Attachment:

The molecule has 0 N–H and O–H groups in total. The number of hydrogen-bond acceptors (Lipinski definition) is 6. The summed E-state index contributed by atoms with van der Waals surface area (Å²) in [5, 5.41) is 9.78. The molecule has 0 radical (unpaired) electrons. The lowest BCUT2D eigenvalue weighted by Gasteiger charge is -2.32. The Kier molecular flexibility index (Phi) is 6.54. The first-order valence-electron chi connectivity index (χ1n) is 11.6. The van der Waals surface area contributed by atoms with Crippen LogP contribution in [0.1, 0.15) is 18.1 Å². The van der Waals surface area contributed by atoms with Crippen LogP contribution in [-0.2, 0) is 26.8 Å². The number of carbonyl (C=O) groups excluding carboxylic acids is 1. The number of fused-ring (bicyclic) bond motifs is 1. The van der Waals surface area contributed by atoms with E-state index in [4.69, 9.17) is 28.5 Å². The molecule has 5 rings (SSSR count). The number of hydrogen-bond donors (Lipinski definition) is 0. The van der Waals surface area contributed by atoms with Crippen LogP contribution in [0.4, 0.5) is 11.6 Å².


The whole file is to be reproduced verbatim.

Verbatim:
The molecule has 0 N–H and O–H groups in total. The number of hydrogen-bond acceptors (Lipinski definition) is 6. The summed E-state index contributed by atoms with van der Waals surface area (Å²) in [5, 5.41) is 9.78. The molecule has 0 radical (unpaired) electrons. The lowest BCUT2D eigenvalue weighted by Gasteiger charge is -2.32. The Kier molecular flexibility index (Phi) is 6.54. The first-order valence-electron chi connectivity index (χ1n) is 11.6. The van der Waals surface area contributed by atoms with Crippen LogP contribution in [0.1, 0.15) is 18.1 Å². The van der Waals surface area contributed by atoms with Crippen LogP contribution in [-0.2, 0) is 26.8 Å². The number of carbonyl (C=O) groups excluding carboxylic acids is 1. The number of fused-ring (bicyclic) bond motifs is 1. The van der Waals surface area contributed by atoms with E-state index in [4.69, 9.17) is 28.5 Å². The molecule has 5 rings (SSSR count). The number of hydrogen-bond donors (Lipinski definition) is 0. The van der Waals surface area contributed by atoms with Crippen LogP contribution in [0.4, 0.5) is 11.6 Å².